Choosing and Weighing Coffee

    If you like to keep multiple coffee options around, we recommend using a dedicated container for each roast. Something like an Airscape will keep your coffee fresher for longer, so you will have more time to drink multiple roasts at a time. If you’re a single roast person, we still recommend keeping your coffee in the bag rather than in the hopper. This is because it is easier to dose for pour over if you weigh your coffee as whole beans rather than try to get a timed grinder to spit out a consistent dose. 

    We like to use the lid of our grinder hoppers to weigh coffee. Placing the lid on the scale and then pouring out the proper amount of beans, plus half a gram or so extra to account for retention as needed. From there, you can just turn on the grinder until it fully grinds everything, then dump all of the grounds into your filter.

    Filter and Dripper

    Whether you’re brewing into a carafe or a mug, your next step is to wet your filter and place it in the dripper. If you have a place to dump your water (like a sink), you can use a bit of the water that should be heating in your kettle to do this. Ideally, you’ll want to heat your carafe or mug too, so a little bit of water through the filter and into the vessel can help make that happen. Assuming you have everything set, you should now have your wetted filter, heated mug or carafe, ground coffee, and hot water. When you get this all down you can have everything ready right as your water comes up to temp.

    The Pour

    For the pour itself, you’ll eventually find the perfect bloom amounts, times, and pour amounts to dial in your favorite flavor. We generally find that you get the best flavor with ascending volumes over three pours. Meaning your first pour (bloom) will be the smallest, with your third pour being the longest. If you want to brew at peak efficiency and quality, using a scale with a built in timer is a huge boon. This is because you can get just the right bloom time. In most cases, you can also count off the bloom if you don’t have a scale like this handy. Either way, you should now have a delicious cup of coffee!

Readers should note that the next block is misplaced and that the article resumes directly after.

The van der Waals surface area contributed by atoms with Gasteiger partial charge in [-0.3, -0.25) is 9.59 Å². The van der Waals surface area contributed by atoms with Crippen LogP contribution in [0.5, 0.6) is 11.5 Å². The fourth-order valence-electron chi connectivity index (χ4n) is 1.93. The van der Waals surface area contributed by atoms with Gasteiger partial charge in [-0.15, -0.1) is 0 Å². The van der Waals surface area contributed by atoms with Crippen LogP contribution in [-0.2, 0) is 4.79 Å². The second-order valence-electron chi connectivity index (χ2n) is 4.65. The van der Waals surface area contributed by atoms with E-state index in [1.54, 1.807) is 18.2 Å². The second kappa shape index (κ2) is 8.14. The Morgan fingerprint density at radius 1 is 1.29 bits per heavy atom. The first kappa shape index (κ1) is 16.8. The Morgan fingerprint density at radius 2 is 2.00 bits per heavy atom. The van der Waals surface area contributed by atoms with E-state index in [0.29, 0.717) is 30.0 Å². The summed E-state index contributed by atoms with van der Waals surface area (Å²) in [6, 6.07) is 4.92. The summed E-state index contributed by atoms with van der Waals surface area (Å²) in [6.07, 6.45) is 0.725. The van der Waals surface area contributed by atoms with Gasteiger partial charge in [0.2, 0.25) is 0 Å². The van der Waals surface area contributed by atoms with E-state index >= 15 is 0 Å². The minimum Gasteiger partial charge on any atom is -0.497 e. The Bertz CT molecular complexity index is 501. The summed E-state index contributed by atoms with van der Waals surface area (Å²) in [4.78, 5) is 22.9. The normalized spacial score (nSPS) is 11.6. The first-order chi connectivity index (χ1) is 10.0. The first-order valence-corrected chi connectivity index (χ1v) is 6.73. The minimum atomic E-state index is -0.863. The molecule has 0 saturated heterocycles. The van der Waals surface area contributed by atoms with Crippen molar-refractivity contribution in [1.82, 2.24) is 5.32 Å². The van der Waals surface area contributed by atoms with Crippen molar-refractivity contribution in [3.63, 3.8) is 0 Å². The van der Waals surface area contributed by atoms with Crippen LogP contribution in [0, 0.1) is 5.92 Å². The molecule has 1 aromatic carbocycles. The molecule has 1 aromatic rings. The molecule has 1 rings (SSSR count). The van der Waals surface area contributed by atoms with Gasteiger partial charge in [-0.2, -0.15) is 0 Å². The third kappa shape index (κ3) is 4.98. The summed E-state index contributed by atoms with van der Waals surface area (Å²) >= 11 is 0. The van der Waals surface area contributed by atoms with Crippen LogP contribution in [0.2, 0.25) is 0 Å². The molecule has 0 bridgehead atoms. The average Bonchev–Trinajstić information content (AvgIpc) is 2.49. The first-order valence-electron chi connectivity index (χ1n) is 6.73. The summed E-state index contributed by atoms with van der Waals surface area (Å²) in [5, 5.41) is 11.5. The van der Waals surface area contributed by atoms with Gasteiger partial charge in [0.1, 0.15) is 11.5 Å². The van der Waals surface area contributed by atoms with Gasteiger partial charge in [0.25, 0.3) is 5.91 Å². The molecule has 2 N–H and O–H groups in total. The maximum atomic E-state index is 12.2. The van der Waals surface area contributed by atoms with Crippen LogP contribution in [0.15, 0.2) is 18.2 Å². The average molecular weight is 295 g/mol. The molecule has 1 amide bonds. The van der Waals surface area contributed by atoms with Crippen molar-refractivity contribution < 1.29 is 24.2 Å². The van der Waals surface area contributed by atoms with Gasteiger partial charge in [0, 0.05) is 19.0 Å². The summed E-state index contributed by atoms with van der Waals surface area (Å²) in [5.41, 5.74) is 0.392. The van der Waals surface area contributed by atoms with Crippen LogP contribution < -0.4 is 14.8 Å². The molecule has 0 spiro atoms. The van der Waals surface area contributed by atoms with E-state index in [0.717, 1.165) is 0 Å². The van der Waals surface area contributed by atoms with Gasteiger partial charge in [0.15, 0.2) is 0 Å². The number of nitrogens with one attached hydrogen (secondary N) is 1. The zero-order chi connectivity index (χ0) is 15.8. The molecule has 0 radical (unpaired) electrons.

Cleanup

    Cleanup is pretty simple, just wipe down your area and toss your filter. If you have the option, putting a dedicated small waste bin near your pour over setup can make this easier. In any case, after a quick cleanup you’ll be ready to brew for the next day! We do recommend washing your dripper regularly as well as descaling your kettle every 3-6 months, depending on use. It just keeps everything as fresh and clean as possible. You can use coffee pot cleaners and descalers for best results.

  • A Note on Tasting Notes

    Tasting notes can be a confusing thing. When you look at a bag of coffee and see that it lists things like chocolate, raspberries, and brown sugar, it’s easy to interpret that as actual added flavors or ingredients. This isn’t actually the case! Tasting notes are actually note added flavors, but to understand why they list what they do, you’ll have to get into the head of a roaster.

    Full of Flavors

    Coffee is a lot like wine in that it is full of different flavors. Every aspect of coffee production imparts some kind of flavor. The type of coffee plant, the soil, the elevation, the humidity and light amount, processing, roasting… All of it! It’s really why coffee is so exciting in the first place. There’s just so much that goes into every single cup. For roasters, explaining what coffee might be right for the right drinker can be tough. That’s why tasting notes exist.

    After roasting a batch, roasters will do what’s called “cupping.” Coffee cupping is a type of tasting where you use immersion brewing to allow coffee to steep right in the vessel it will be served from, similar to brewing tea. Then, tasters use special spoons to taste spoonfuls of the coffee.The tasters will then take notes on the kinds of flavors they get from the coffee. Again, this isn’t actual, added flavor, but an interpretation of what the coffee tastes like when brewed at its strongest. These notes form the basis of what ends up on the bag, though they may try the coffee in other brew methods before finalizing the notes.

    A Dash of Excitement

    One key element of tasting coffee is building a realistic profile of what the flavor of the coffee is like through the tasting notes. On the other hand, you can pull out flavors like chocolate and berries from lots of coffees. To help differentiate, often roasters will really dig to try to find the hint of flavor that makes a coffee unique. To an unrefined palate, two coffees might taste the same. Someone well versed in coffee tasting may find unique little elements to show how they differ.